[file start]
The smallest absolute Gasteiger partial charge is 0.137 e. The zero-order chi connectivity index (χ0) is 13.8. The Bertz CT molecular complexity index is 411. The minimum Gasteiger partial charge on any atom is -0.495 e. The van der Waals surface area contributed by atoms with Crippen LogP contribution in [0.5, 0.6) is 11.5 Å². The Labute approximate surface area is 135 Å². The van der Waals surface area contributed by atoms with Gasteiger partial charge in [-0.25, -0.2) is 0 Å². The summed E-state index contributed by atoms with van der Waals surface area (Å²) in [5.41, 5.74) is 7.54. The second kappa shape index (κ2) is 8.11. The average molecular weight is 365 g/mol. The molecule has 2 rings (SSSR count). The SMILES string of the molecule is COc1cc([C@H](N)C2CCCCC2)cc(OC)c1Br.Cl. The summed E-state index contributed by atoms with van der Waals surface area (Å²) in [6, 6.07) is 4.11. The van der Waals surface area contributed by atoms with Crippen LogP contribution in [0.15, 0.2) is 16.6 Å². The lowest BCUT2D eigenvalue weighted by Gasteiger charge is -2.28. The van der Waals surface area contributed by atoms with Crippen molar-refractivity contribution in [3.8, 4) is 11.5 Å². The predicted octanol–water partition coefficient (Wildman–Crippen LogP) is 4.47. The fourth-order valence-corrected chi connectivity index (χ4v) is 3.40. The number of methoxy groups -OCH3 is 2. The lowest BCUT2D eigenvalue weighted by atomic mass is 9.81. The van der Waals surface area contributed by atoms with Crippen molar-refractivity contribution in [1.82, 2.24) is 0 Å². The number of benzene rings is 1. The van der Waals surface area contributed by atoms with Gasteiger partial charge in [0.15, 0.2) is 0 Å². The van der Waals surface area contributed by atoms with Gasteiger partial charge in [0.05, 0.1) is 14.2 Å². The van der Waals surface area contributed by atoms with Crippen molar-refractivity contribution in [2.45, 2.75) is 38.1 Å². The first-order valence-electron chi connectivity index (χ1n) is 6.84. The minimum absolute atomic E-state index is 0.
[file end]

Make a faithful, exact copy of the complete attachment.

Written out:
The smallest absolute Gasteiger partial charge is 0.137 e. The zero-order chi connectivity index (χ0) is 13.8. The Bertz CT molecular complexity index is 411. The minimum Gasteiger partial charge on any atom is -0.495 e. The van der Waals surface area contributed by atoms with Crippen LogP contribution in [0.5, 0.6) is 11.5 Å². The Labute approximate surface area is 135 Å². The van der Waals surface area contributed by atoms with Gasteiger partial charge in [-0.25, -0.2) is 0 Å². The summed E-state index contributed by atoms with van der Waals surface area (Å²) in [5.41, 5.74) is 7.54. The second kappa shape index (κ2) is 8.11. The average molecular weight is 365 g/mol. The molecule has 2 rings (SSSR count). The SMILES string of the molecule is COc1cc([C@H](N)C2CCCCC2)cc(OC)c1Br.Cl. The summed E-state index contributed by atoms with van der Waals surface area (Å²) in [6, 6.07) is 4.11. The van der Waals surface area contributed by atoms with Crippen LogP contribution in [0.15, 0.2) is 16.6 Å². The lowest BCUT2D eigenvalue weighted by Gasteiger charge is -2.28. The van der Waals surface area contributed by atoms with Crippen molar-refractivity contribution in [3.8, 4) is 11.5 Å². The predicted octanol–water partition coefficient (Wildman–Crippen LogP) is 4.47. The fourth-order valence-corrected chi connectivity index (χ4v) is 3.40. The number of methoxy groups -OCH3 is 2. The lowest BCUT2D eigenvalue weighted by atomic mass is 9.81. The van der Waals surface area contributed by atoms with Crippen molar-refractivity contribution in [1.82, 2.24) is 0 Å². The number of benzene rings is 1. The van der Waals surface area contributed by atoms with Gasteiger partial charge in [0.15, 0.2) is 0 Å². The van der Waals surface area contributed by atoms with Gasteiger partial charge in [0.05, 0.1) is 14.2 Å². The van der Waals surface area contributed by atoms with Crippen molar-refractivity contribution in [2.45, 2.75) is 38.1 Å². The first-order valence-electron chi connectivity index (χ1n) is 6.84. The minimum absolute atomic E-state index is 0.